Minnesota politicians can not help but point fingers when it comes to the state's driver's licenses and Real ID.
Minnesota is one of the states that hasn't conformed with federal Real ID standards. The state has until Jan. 22, 2018, to get things straightened out – or Minnesotans won't be able to use a driver's license as an ID at the airport.
Republicans know this. Democrats know this. Gov. Mark Dayton knows this. And they've known it for more than a year, which is why they passed a bill in 2016 allowing the state to start planning for becoming compliant.
Things almost got hung up by political haggling – Dayton, a Democrat, kept accusing Republicans of dragging their feet; while Republican leaders accused the governor of not providing a real plan.
Now, months later and with the deadline closer than ever, things are again back to haggling.
What's the hold-up now
The governor said this week he wants undocumented immigrants in Minnesota to be able to get a driver's license, the Pioneer Press reported, And he wants it to be part of a bill that rolls out Real ID standards for Minnesotans.
Dayton told MPR News he did meet with DFL lawmakers about supporting language that lets undocumented immigrants get a license. But he didn't say whether he would sign or veto a bill based on whether that was included.
Republicans – who control both the Minnesota House and Senate – have pushed back.
GOP senators held a news conference Wednesday, with Paul Gazelka saying he's "extremely disappointed" the governor is trying to attach a political issue – driver's licenses to undocumented immigrants – to what should be a straightforward, standalone bill.
"There’s no reason to link these two issues; we need to get REAL ID done," he said.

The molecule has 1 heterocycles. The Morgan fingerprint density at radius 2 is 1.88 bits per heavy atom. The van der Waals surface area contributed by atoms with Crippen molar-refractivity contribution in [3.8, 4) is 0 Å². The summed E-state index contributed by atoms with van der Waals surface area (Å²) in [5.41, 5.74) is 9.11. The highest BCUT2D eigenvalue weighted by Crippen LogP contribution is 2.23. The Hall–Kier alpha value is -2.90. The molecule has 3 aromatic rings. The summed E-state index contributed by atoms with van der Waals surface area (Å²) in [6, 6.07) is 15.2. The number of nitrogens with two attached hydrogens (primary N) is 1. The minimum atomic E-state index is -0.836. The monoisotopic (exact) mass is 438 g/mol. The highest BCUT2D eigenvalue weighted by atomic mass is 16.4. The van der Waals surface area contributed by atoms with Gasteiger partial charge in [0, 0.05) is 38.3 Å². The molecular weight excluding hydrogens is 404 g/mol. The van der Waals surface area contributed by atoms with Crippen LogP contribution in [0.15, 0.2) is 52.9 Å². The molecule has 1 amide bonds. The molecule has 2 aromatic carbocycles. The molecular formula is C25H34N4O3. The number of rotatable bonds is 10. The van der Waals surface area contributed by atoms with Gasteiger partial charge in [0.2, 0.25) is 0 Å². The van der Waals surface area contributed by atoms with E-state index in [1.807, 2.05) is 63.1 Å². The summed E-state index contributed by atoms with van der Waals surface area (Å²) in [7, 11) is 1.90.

But the current version of the bill that would give Minnesota a Real ID-compliant option (more on this below) is sponsored by Republicans, and includes language that critics say blocks undocumented immigrants from getting a driver's license.
As The Associated Press reported, Democratic House members tried to take that part out during a vote, but were overruled by Republicans.
Arguments for and against
As of 2015, 12 states and Washington, D.C. offered driver's licenses to undocumented immigrants, the National Conference of State Legislatures said.
Supporters of allowing undocumented immigrants to get a driver's license say it's a way to improve safety, ProPublica wrote – they have to pass a test and prove they know what they're doing on the road. It could also prompt more of them to get car insurance. In Los Angeles, police said hit-and-run incidents tend to be more likely if someone doesn't have insurance.
But on the other side, as reported by WHEC, there's this argument: Why should someone who is technically breaking the law by being in the U.S. be given the opportunity to get something like a driver's license?
What's happening in Minnesota right now?
A bill that would give the OK for Minnesota to start issuing IDs that are Real ID compliant passed the House last month.
It would give Minnesotans the option of getting a Real ID-compliant license, so you could still use it on domestic flights at the airport, or to get into certain government facilities. Those who don't care about that could get a standard ID (like the one you have right now). They'd cost the same.
That bill also includes language preventing undocumented immigrants from getting a driver's license, writing into law a policy Minnesota has had for awhile, the Pioneer Press explained.
It passed 72-58, meaning it was mostly Republicans in favor, and mostly Democrats against.
The Senate version is still in committee.